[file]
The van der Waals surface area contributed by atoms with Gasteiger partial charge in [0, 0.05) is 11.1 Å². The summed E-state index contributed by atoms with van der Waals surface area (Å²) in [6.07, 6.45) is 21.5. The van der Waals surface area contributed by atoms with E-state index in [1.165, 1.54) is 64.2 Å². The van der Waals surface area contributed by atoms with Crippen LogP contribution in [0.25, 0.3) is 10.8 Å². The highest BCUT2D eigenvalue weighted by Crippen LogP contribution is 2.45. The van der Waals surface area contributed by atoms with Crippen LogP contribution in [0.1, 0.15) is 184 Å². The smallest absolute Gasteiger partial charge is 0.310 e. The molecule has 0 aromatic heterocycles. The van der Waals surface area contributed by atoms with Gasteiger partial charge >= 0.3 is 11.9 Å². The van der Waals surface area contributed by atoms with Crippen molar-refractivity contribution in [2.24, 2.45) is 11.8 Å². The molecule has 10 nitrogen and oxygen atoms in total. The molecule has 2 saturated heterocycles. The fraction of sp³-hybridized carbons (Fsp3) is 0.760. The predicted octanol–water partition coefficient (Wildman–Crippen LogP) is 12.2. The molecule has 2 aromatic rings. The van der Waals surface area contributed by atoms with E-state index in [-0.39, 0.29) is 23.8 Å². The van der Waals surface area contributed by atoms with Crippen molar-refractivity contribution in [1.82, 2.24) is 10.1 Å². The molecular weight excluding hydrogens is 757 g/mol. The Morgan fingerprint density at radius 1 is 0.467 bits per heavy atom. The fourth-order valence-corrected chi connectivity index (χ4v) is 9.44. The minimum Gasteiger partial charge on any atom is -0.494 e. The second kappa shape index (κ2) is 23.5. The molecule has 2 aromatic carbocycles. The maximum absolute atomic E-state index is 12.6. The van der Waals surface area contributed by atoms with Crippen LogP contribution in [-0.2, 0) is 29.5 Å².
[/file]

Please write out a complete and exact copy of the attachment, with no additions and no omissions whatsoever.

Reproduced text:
The van der Waals surface area contributed by atoms with Gasteiger partial charge in [0, 0.05) is 11.1 Å². The summed E-state index contributed by atoms with van der Waals surface area (Å²) in [6.07, 6.45) is 21.5. The van der Waals surface area contributed by atoms with E-state index in [1.165, 1.54) is 64.2 Å². The van der Waals surface area contributed by atoms with Crippen LogP contribution in [0.25, 0.3) is 10.8 Å². The highest BCUT2D eigenvalue weighted by Crippen LogP contribution is 2.45. The van der Waals surface area contributed by atoms with Crippen LogP contribution in [0.1, 0.15) is 184 Å². The smallest absolute Gasteiger partial charge is 0.310 e. The molecule has 0 aromatic heterocycles. The van der Waals surface area contributed by atoms with Gasteiger partial charge >= 0.3 is 11.9 Å². The van der Waals surface area contributed by atoms with Crippen molar-refractivity contribution in [2.24, 2.45) is 11.8 Å². The molecule has 10 nitrogen and oxygen atoms in total. The molecule has 2 saturated heterocycles. The fraction of sp³-hybridized carbons (Fsp3) is 0.760. The predicted octanol–water partition coefficient (Wildman–Crippen LogP) is 12.2. The molecule has 2 aromatic rings. The van der Waals surface area contributed by atoms with E-state index in [-0.39, 0.29) is 23.8 Å². The van der Waals surface area contributed by atoms with Crippen molar-refractivity contribution in [1.82, 2.24) is 10.1 Å². The molecular weight excluding hydrogens is 757 g/mol. The Morgan fingerprint density at radius 1 is 0.467 bits per heavy atom. The fourth-order valence-corrected chi connectivity index (χ4v) is 9.44. The minimum Gasteiger partial charge on any atom is -0.494 e. The second kappa shape index (κ2) is 23.5. The molecule has 2 aromatic carbocycles. The maximum absolute atomic E-state index is 12.6. The van der Waals surface area contributed by atoms with Crippen LogP contribution in [-0.2, 0) is 29.5 Å².